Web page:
A Theory of Justice
John Rawls aims to express an essential part of the common core of the democratic tradition—justice as fairness—and to provide an alternative to utilitarianism, which had dominated the Anglo-Saxon tradition of political thought since the nineteenth century. Rawls substitutes the ideal of the social contract as a more satisfactory account of the basic rights and liberties of citizens as free and equal persons. “Each person,” writes Rawls, “possesses an inviolability founded on justice that even the welfare of society as a whole cannot override.” Advancing the ideas of Rousseau, Kant, Emerson, and Lincoln, Rawls’s theory is as powerful today as it was when first published. Though the revised edition of A Theory of Justice, published in 1999, is the definitive statement of Rawls’s view, much of the extensive literature on his theory refers to the original. This first edition is available for scholars and serious students of Rawls’s work.
Results 1-5 of 84
In particular , the following sections should be emphasized : $ $ 66–67 of Chapter VII on moral worth and self - respect and related notions ; § 77 of Chapter VIII on the basis of equality ; and $$ 78–79 on autonomy and social union ...
I also owe him thanks , along with Norman Daniels , for pointing out difficulties with my account of utilitarianism as a basis for individual duties and obligations . Their objections led me to eliminate much of this topic and to ...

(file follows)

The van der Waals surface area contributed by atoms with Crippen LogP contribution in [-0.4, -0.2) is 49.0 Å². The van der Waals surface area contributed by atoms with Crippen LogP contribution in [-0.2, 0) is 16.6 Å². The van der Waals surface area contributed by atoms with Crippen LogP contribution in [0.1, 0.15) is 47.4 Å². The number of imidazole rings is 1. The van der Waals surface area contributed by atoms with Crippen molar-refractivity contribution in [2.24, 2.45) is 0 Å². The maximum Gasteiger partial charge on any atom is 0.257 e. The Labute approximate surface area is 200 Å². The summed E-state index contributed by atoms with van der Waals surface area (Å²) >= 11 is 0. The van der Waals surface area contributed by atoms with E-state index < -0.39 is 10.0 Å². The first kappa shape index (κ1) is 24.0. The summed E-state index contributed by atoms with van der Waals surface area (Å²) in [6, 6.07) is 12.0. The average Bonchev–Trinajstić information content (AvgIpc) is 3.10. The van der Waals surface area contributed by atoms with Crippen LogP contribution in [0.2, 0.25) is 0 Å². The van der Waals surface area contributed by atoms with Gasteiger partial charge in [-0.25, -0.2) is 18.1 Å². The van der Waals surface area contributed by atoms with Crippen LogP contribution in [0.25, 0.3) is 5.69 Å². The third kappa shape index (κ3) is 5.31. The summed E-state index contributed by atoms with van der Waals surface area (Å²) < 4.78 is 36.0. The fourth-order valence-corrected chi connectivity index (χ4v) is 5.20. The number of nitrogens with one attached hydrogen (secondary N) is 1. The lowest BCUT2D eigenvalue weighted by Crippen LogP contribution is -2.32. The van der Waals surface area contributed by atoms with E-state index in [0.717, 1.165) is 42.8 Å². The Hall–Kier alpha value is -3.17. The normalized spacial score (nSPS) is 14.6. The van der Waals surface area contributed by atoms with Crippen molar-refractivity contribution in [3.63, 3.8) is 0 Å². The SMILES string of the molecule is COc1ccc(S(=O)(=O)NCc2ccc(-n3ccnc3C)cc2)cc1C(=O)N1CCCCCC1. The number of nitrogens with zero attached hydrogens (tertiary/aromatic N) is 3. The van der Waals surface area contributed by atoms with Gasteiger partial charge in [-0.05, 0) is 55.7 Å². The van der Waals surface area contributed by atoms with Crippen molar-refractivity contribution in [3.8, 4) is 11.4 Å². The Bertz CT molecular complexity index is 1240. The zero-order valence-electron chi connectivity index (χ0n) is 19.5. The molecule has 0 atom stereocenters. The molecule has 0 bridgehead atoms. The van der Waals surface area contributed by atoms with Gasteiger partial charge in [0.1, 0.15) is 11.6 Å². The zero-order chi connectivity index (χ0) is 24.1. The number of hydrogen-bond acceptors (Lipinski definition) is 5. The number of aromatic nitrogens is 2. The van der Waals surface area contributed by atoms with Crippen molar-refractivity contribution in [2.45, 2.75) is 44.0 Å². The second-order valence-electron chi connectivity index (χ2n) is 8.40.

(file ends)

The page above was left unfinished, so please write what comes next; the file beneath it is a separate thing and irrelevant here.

Primary Social Goods as the Basis of Expectations 90 16. Relevant Social Positions 95 17. The Tendency to Equality 100 18. Principles for Individuals : The Principle of Fairness 108 19. Principles for Individuals : The Natural Duties ...
Features of the Moral Sentiments 479 74. The Connection between Moral and Natural Attitudes 485 75. The Principles of Moral Psychology 490 76. The Problem of Relative Stability 496 77. The Basis of Equality 504 CHAPTER IX .
The reason for beginning with ideal theory is that it provides , I believe , the only basis for the systematic grasp of these more pressing problems . The discussion of civil disobedience , for example , depends upon it ( $$ 55–59 ) .
What people are saying - Write a review
Review: A Theory of JusticeUser Review - Alex L - Goodreads
BLEH. Never taking a political theory class again. But this book was rather odd...i liked the ideas he proposed, but it wasn't as enjoyable of a read as i thought it would be. Not really my subject matter. Read full review